( *n < K,*

*T*(*n*) â‰¤

*n *â‰¥ *K.*

- Use the substitution method to find an upper bound on
*T*(*n*). For simplicity, assume that*n*is a multiple of*K*, i.e.*n*=*m**K*(where*m*is a non-negative integer). - Using the Big-O notation, give an asymptotic expression for the worst-case running time of KQuickSort. A proof is not required.
- How does the worst-case asymptotic running time of KQuickSort compare with that of quick sort?

- (3 points)

Prove that a tree with *n *vertices has *n *âˆ’ 1 edges.

# Part II

In this coding exercise, you will implement a shortest path algorithm that finds the shortest path between two nodes (if any) in a maze. You can *either *use a breadth first search (BFS) to find the shortest unweighted path, *or *(for an added bonus) use Dijkstraâ€™s shortest path algorithm to determine both weighted and unweighted shortest paths.

## Introduction

You are given a maze that is represented as a graph consisting of an *n *Ã— *n *grid of vertices. Vertices in the maze are connected via *weighted *undirected edges to form paths as shown in the figure below.

The vertices are numbered from 1 to *n*^{2 }in a column-major fashion as shown above. The connectivity in the graph is represented in a text file. The first line of this text file consists of the number *n *and the rest of the lines consist of three integer entries per line in the format:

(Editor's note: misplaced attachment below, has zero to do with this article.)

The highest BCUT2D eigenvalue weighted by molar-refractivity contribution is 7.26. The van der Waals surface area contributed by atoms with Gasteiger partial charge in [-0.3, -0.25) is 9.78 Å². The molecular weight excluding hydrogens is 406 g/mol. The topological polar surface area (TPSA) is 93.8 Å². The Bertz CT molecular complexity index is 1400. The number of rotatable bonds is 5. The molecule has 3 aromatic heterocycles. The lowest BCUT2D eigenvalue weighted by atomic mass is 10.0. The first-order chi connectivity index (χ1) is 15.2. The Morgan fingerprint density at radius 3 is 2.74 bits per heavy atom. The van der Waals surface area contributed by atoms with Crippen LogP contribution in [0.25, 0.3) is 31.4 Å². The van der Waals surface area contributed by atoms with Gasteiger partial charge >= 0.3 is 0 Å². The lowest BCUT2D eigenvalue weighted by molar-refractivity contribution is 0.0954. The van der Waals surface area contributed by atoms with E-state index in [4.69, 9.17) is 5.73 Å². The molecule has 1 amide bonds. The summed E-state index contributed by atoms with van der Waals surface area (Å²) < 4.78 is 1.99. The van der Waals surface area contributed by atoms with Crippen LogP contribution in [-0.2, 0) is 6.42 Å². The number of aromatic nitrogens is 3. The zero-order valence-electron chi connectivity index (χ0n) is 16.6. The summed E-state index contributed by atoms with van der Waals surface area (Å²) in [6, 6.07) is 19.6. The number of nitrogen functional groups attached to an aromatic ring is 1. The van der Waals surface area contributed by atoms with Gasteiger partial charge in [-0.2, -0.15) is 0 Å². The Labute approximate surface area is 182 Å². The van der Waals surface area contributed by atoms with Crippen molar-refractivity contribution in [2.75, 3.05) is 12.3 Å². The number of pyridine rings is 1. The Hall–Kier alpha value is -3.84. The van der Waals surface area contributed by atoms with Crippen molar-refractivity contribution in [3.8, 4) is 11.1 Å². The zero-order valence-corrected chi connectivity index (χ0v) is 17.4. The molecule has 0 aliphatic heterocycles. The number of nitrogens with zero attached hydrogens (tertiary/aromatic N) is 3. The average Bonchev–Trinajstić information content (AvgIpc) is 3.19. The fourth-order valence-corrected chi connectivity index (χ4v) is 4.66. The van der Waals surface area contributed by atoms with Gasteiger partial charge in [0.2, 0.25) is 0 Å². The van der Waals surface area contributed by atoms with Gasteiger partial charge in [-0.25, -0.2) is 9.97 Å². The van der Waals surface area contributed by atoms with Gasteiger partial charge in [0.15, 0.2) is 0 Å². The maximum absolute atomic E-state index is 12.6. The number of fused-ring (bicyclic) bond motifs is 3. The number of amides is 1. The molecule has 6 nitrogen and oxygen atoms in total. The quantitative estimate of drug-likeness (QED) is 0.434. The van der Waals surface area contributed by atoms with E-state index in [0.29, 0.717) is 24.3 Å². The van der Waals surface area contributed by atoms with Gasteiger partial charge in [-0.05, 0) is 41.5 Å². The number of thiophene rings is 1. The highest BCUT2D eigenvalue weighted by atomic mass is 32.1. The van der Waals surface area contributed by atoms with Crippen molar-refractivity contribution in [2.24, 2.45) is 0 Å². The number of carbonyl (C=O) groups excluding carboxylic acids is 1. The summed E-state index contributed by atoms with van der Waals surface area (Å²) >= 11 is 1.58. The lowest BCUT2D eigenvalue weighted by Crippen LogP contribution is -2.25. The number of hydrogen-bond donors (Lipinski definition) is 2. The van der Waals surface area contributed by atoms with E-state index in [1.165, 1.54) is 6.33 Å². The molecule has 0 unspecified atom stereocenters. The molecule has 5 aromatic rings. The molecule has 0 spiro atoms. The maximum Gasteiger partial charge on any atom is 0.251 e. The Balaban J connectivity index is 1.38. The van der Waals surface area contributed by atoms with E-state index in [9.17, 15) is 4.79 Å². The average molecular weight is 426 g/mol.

<fromVertex> <toVertex> <weight>

In other words, each line after the first corresponds to an edge in the graph and there are as many entries as the number of edges. The edges are bidirectional, i.e. each edge appears twice in the file.

For the example graph pictured above, please see the file maze.txt. The first few lines from this file are:

4

1 2 11

- 5 11
- 1 11
- 3 8
- 2 8

3 4 8

- 7 8
- 3 8
- 1 11

…

## Shortest Unweighted Path

*For this part, you can ignore the edge weights.*

Your task is to determine the shortest path from a source vertex to a target vertex using a breadth first traversal. Source and target vertex pairs will be specified via an input query file that consists of one pair per line. For each pair, please determine the shortest path from the source to the target and use the the supplied MazeVisualizer to visualize the result. If there is no path between a given pair, please indicate that by printing out an appropriate message.

Each line in the input query file has the following format:

<source vertex> <target vertex>

For example, for the source and target vertices 1 and 12 in the figure above, the input line is:

1 12

and the result is pictured below.